However, reading further, I discovered this was a serious warning passed on by our own chief medical officer for health for VIHA.
It seems there is a lot to be aware of in the toasting of a marshmallow. Sanitize your hands before choosing your marshmallow, sterilize your roasting twig and remove carbon with a clean tissue. Only when your marshmallow and stick are totally sterile can you go ahead and toast — not too many though; they’re all sugar!
Thanks, Dr. Richard Stanwick, for removing all the fun parts of a marshmallow roast! The one you really have to mind though is not to put those flaming marshmallows in your mouth!
It turns out the whole Family 411 page was devoted to the terrors that lurk, not only at summer camp and the beach, but in our own bathrooms.
Twelve things to be aware of when sending your child to camp was particularly instructive. No eating anything off the forest floor, Johnny, it might not be a raisin! By the time one packs their child’s first aid kit and runs down the list of ways to avoid unpleasantness in the great outdoors, don’t be surprised if your kid opts for staying home in front of the computer. Perhaps a bit more common sense and a lot less paranoia would be a better recipe for fun.
Nervous nannies and roasted marshmallows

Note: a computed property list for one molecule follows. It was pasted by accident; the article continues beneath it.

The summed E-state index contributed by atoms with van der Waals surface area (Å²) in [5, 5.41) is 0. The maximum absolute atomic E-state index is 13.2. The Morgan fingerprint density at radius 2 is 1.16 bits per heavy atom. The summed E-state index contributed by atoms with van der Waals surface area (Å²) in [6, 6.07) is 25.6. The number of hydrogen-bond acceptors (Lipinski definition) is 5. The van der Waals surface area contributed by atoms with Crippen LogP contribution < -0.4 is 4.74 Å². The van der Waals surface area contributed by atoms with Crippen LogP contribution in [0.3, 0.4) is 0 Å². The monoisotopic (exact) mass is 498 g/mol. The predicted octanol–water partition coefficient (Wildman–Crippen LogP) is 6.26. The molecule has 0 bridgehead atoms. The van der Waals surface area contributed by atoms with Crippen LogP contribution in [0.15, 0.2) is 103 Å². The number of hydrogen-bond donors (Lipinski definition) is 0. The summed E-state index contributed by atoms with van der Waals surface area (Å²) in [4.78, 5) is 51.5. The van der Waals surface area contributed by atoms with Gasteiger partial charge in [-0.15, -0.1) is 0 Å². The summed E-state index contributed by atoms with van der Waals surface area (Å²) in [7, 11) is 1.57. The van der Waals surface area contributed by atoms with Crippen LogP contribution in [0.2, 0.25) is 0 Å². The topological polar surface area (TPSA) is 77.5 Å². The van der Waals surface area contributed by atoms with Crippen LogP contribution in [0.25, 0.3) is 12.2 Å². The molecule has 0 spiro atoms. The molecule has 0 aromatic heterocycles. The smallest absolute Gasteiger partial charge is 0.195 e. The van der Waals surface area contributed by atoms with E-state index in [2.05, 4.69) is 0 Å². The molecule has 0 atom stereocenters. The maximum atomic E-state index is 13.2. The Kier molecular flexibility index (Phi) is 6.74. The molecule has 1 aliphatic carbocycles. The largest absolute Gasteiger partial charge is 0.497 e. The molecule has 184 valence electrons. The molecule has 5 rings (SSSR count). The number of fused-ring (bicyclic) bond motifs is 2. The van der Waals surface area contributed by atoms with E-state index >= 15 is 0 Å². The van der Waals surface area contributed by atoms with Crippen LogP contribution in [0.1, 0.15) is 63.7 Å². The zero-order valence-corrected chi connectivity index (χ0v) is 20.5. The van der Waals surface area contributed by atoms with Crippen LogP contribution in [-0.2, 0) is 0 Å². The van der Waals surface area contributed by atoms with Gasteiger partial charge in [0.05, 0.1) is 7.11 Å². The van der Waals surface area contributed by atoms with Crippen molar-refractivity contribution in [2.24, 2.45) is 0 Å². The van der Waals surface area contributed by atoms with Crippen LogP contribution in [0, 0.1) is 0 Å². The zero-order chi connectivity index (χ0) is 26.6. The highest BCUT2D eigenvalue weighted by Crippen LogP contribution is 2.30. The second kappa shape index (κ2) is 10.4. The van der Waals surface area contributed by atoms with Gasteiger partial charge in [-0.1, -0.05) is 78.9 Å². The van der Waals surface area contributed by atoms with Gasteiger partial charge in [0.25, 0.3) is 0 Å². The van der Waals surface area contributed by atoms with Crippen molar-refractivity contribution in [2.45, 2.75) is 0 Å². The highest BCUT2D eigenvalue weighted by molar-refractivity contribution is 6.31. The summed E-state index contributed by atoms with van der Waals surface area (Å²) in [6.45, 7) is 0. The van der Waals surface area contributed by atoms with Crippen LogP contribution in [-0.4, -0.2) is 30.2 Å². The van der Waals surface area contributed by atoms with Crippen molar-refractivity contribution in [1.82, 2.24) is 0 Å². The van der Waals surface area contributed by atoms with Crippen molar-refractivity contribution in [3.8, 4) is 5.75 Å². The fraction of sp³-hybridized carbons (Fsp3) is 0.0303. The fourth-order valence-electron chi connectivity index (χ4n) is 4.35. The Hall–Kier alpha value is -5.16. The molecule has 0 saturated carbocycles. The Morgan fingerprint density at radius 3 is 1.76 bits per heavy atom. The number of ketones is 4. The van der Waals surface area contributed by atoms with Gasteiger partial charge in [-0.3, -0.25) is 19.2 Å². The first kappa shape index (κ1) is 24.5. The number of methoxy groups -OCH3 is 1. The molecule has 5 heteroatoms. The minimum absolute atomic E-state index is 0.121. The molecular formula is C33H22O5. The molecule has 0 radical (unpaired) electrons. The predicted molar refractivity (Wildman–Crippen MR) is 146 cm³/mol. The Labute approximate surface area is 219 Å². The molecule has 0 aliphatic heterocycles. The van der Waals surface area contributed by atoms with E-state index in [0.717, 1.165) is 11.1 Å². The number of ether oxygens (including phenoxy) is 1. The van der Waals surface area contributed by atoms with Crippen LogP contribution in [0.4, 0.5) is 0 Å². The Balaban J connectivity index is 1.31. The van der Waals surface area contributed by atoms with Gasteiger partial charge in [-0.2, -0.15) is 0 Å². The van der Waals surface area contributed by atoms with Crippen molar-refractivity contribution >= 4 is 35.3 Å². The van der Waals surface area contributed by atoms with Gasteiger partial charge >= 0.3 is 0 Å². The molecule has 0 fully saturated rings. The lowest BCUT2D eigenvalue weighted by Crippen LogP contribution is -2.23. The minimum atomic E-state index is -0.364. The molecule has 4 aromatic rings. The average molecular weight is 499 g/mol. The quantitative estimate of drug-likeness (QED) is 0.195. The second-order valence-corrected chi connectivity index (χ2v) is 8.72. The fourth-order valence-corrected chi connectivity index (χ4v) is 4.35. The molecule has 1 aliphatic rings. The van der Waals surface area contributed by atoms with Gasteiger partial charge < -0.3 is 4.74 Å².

Oh and kids, don’t forget to mask, gown and glove ... because we’re going to have a marshmallow roast.
In all honesty, I can’t say I have read such a ridiculous article as “Hidden dangers of marshmallows” for a long, long time.
I initially thought it was a joke. The article goes on to talk about how to handle the innocuous marshmallow and the perils of improperly handled marshmallows. From sanitizing one’s hands and sterilizing the twig to removing carbon (huh?) from the twig and finally to “ put clean marshmallow on clean twig with clean hand and roast away.” Enjoy? I don’t think so.
With articles on suggestions such as these from our chief medical officer of health for the Vancouver Island Heath Authority, our children are destined to develop obsessive compulsive disorders and even eating disorders.
What ever happened to the good old days, when roasting a marshmallow was pure, honest, unadulterated fun, not diluted with extraneous matter.
Its not a surgical procedure — and yes Dr. Stanwick, you do sound like a “nervous nanny.”
Susan Speight Forrest
Worry about dirty hospitals, not marshmallows
“Vancouver Island’s top doc” would have us carry a complete pharmacy on our camping trips.
Perhaps he ought to pay more attention to the increasing lack of sanitation in our hospitals and let the kids have fun.
The ‘Don’t Eat Flaming Mushrooms Act’ needed
At last our resident beadle, medical health officer Dr. Richard Stanwick, has gone public on the too-long neglected marshmallow menace (July 18). Not only does Stanwick helpfully identify a five-step procedure for ensuring roasted marshmallow sterility, but more importantly alerts us to a subtle danger that would escape even the most health and safety conscious — don’t eat a marshmallow “if there is flame coming out of it.”
Our only regret is that Stanwick’s marshmallow “wish list” has not yet been enshrined in law. We urge the good doctor to proceed with haste. How many more must suffer before our guardians act?
© Copyright (c) The Victoria Times Colonist